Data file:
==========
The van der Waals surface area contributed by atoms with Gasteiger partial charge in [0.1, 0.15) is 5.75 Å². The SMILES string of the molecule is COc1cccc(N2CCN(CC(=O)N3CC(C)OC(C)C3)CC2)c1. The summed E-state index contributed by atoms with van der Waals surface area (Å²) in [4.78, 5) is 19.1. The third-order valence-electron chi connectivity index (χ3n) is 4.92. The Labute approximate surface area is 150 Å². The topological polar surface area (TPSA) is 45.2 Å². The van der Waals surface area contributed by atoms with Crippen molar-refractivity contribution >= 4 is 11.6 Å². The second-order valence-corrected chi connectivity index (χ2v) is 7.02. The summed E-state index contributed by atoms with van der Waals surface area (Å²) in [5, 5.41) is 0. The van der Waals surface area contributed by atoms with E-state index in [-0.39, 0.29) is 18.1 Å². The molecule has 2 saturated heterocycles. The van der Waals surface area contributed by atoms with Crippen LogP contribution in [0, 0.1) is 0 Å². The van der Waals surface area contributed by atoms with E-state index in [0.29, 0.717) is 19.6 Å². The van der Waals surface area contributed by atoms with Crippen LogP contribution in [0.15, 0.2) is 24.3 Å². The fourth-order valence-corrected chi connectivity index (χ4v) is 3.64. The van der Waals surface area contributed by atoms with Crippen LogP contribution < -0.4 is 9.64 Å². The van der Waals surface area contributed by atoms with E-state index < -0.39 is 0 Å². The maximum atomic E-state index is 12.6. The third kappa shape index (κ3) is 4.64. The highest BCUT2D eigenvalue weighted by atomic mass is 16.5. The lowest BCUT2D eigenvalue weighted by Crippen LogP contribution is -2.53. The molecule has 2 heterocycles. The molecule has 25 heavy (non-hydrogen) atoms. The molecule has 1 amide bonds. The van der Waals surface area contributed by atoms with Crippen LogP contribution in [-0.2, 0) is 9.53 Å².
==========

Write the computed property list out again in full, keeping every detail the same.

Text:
The van der Waals surface area contributed by atoms with Gasteiger partial charge in [0.1, 0.15) is 5.75 Å². The SMILES string of the molecule is COc1cccc(N2CCN(CC(=O)N3CC(C)OC(C)C3)CC2)c1. The summed E-state index contributed by atoms with van der Waals surface area (Å²) in [4.78, 5) is 19.1. The third-order valence-electron chi connectivity index (χ3n) is 4.92. The Labute approximate surface area is 150 Å². The topological polar surface area (TPSA) is 45.2 Å². The van der Waals surface area contributed by atoms with Crippen molar-refractivity contribution >= 4 is 11.6 Å². The second-order valence-corrected chi connectivity index (χ2v) is 7.02. The summed E-state index contributed by atoms with van der Waals surface area (Å²) in [5, 5.41) is 0. The van der Waals surface area contributed by atoms with E-state index in [-0.39, 0.29) is 18.1 Å². The molecule has 2 saturated heterocycles. The van der Waals surface area contributed by atoms with Crippen LogP contribution in [0, 0.1) is 0 Å². The van der Waals surface area contributed by atoms with E-state index in [0.29, 0.717) is 19.6 Å². The van der Waals surface area contributed by atoms with Crippen LogP contribution in [0.15, 0.2) is 24.3 Å². The fourth-order valence-corrected chi connectivity index (χ4v) is 3.64. The van der Waals surface area contributed by atoms with Crippen LogP contribution < -0.4 is 9.64 Å². The van der Waals surface area contributed by atoms with E-state index < -0.39 is 0 Å². The maximum atomic E-state index is 12.6. The third kappa shape index (κ3) is 4.64. The highest BCUT2D eigenvalue weighted by atomic mass is 16.5. The lowest BCUT2D eigenvalue weighted by Crippen LogP contribution is -2.53. The molecule has 2 heterocycles. The molecule has 25 heavy (non-hydrogen) atoms. The molecule has 1 amide bonds. The van der Waals surface area contributed by atoms with Crippen LogP contribution in [-0.2, 0) is 9.53 Å².